Senior Editor, The Atlantic
Atlantic senior editor, James Beard Award-winner, author of The Joy of Coffee.
theatlantic.com — I have been in China, offline, and in other ways removed from the US news ecosystem through the blossoming period of the three simultaneous problems for the Obama administration. Here is how they look after a day's worth of catching up: 1) Benghazi. As a scandal, this is BS.
theatlantic.com — Forty-five years after Intel was founded by Silicon Valley legends Gordon Moore and Bob Noyce, it is the world's leading semiconductor company. While almost every similar company -- and there used to be many -- has disappeared or withered away, Intel has thrived through the rise of Microsoft, the Internet boom and the Internet bust, the resurgence of Apple, the laptop explosion that eroded the desktop market, and the wholesale restructuring of the semiconductor industry.
huffingtonpost.com — NEW YORK -- A massive rent increase is threatening the future of a New York's iconic restaurant The Four Seasons, a sprawling, opulently furnished five-star eatery in midtown Manhattan whose very name is synonymous with the phrase "power lunch." The impending rent spike could inflate the amount the restaurant currently pays for its 29,476-square-foot digs more than sixfold.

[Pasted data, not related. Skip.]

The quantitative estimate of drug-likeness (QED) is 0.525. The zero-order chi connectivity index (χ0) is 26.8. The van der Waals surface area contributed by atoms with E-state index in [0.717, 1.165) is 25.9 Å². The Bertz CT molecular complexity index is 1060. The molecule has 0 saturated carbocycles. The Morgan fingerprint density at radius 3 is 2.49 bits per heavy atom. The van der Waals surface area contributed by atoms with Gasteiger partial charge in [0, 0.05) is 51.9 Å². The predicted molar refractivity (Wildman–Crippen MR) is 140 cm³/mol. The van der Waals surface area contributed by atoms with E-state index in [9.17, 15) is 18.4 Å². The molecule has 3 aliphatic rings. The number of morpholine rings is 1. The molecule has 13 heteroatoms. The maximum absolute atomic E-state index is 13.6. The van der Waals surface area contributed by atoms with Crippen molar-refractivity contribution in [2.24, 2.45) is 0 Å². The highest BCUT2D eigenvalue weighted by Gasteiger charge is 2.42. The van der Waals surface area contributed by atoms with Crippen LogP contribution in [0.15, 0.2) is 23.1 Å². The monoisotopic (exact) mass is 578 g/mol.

bostonmagazine.com — Will Gilson attempts to fuse New England fare with modern technique-and, mostly, succeeds. The current local-everything mania ascends to a new level at Puritan & Company, the latest addition to Inman Square. For the first time, a kitchen is entirely inspired by New England ingredients and traditions, but is also embracing the latest equipment and techniques.
theatlantic.com — During the Cold War, a joint U.S.-Canadian military installation was built outside the tiny northern town of Churchill, Manitoba, at the western edge of Hudson Bay.
theatlantic.com — The notion that man might sometime soon be reproduced asexually upsets many people. The main public effect of the remarkable clonal frog produced some ten years ago in Oxford by the zoologist John Gurdon has not been awe of the elegant scientific implications of this frog's existence, but fear that similar experiment might someday be done with human cells.
theatlantic.com — In Gallup poll data out yesterday, 1,535 U.S. adults answered the question, "Do you think marriages between same-sex couples should or should not be recognized by the law as valid, with the same rights as traditional marriage?" 53 percent nodded; 45 percent scowled.
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